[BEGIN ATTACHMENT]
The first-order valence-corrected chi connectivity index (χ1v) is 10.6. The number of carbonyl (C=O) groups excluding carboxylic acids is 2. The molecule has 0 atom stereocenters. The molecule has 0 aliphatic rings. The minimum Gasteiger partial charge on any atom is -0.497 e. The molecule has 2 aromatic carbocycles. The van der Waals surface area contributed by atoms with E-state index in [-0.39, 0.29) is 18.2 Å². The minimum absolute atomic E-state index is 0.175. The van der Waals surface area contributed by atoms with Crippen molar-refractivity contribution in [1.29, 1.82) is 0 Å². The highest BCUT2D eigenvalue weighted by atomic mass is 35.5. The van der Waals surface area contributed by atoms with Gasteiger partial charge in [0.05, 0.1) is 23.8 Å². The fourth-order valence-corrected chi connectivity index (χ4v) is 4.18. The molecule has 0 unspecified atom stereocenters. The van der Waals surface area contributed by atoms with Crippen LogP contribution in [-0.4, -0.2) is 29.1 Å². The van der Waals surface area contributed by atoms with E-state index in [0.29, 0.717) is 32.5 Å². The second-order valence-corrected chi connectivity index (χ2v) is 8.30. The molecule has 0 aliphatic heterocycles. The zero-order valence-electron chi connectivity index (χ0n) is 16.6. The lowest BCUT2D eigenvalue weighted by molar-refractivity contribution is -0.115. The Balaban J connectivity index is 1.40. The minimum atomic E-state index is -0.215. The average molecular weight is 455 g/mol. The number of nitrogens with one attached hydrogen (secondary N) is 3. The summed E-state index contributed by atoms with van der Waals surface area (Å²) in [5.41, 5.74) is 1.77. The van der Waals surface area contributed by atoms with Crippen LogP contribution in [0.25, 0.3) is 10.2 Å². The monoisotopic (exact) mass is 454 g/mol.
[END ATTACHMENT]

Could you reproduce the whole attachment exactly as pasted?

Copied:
The first-order valence-corrected chi connectivity index (χ1v) is 10.6. The number of carbonyl (C=O) groups excluding carboxylic acids is 2. The molecule has 0 atom stereocenters. The molecule has 0 aliphatic rings. The minimum Gasteiger partial charge on any atom is -0.497 e. The molecule has 2 aromatic carbocycles. The van der Waals surface area contributed by atoms with E-state index in [-0.39, 0.29) is 18.2 Å². The minimum absolute atomic E-state index is 0.175. The van der Waals surface area contributed by atoms with Crippen molar-refractivity contribution in [1.29, 1.82) is 0 Å². The highest BCUT2D eigenvalue weighted by atomic mass is 35.5. The van der Waals surface area contributed by atoms with Gasteiger partial charge in [0.05, 0.1) is 23.8 Å². The fourth-order valence-corrected chi connectivity index (χ4v) is 4.18. The molecule has 0 unspecified atom stereocenters. The van der Waals surface area contributed by atoms with Crippen LogP contribution in [-0.4, -0.2) is 29.1 Å². The van der Waals surface area contributed by atoms with E-state index in [0.29, 0.717) is 32.5 Å². The second-order valence-corrected chi connectivity index (χ2v) is 8.30. The molecule has 0 aliphatic heterocycles. The zero-order valence-electron chi connectivity index (χ0n) is 16.6. The lowest BCUT2D eigenvalue weighted by molar-refractivity contribution is -0.115. The Balaban J connectivity index is 1.40. The minimum atomic E-state index is -0.215. The average molecular weight is 455 g/mol. The number of nitrogens with one attached hydrogen (secondary N) is 3. The summed E-state index contributed by atoms with van der Waals surface area (Å²) in [5.41, 5.74) is 1.77. The van der Waals surface area contributed by atoms with Crippen LogP contribution in [0.25, 0.3) is 10.2 Å². The monoisotopic (exact) mass is 454 g/mol.